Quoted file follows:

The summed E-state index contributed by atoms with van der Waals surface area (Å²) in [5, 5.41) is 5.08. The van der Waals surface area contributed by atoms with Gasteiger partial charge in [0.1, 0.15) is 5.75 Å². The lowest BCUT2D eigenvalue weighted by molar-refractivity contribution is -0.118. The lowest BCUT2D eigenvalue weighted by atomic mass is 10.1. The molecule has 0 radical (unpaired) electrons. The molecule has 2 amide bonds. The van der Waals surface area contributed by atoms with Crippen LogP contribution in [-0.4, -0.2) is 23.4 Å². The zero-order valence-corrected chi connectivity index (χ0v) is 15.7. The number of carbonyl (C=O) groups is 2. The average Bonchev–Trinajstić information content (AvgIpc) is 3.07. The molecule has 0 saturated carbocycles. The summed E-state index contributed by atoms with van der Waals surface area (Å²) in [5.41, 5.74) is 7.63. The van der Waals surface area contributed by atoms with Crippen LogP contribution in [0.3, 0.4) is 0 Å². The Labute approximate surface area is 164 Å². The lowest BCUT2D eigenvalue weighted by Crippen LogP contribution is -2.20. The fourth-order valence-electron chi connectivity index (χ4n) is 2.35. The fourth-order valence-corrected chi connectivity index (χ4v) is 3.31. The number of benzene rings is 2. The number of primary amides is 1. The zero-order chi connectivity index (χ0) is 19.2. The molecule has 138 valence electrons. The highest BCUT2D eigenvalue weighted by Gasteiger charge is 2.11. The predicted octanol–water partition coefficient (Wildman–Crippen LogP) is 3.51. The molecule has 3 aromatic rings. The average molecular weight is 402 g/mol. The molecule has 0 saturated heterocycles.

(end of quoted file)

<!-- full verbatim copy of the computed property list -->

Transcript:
The summed E-state index contributed by atoms with van der Waals surface area (Å²) in [5, 5.41) is 5.08. The van der Waals surface area contributed by atoms with Gasteiger partial charge in [0.1, 0.15) is 5.75 Å². The lowest BCUT2D eigenvalue weighted by molar-refractivity contribution is -0.118. The lowest BCUT2D eigenvalue weighted by atomic mass is 10.1. The molecule has 0 radical (unpaired) electrons. The molecule has 2 amide bonds. The van der Waals surface area contributed by atoms with Crippen LogP contribution in [-0.4, -0.2) is 23.4 Å². The zero-order valence-corrected chi connectivity index (χ0v) is 15.7. The number of carbonyl (C=O) groups is 2. The average Bonchev–Trinajstić information content (AvgIpc) is 3.07. The molecule has 0 saturated carbocycles. The summed E-state index contributed by atoms with van der Waals surface area (Å²) in [5.41, 5.74) is 7.63. The van der Waals surface area contributed by atoms with Crippen LogP contribution in [0.3, 0.4) is 0 Å². The Labute approximate surface area is 164 Å². The lowest BCUT2D eigenvalue weighted by Crippen LogP contribution is -2.20. The fourth-order valence-electron chi connectivity index (χ4n) is 2.35. The fourth-order valence-corrected chi connectivity index (χ4v) is 3.31. The number of benzene rings is 2. The number of primary amides is 1. The zero-order chi connectivity index (χ0) is 19.2. The molecule has 138 valence electrons. The highest BCUT2D eigenvalue weighted by Gasteiger charge is 2.11. The predicted octanol–water partition coefficient (Wildman–Crippen LogP) is 3.51. The molecule has 3 aromatic rings. The average molecular weight is 402 g/mol. The molecule has 0 saturated heterocycles.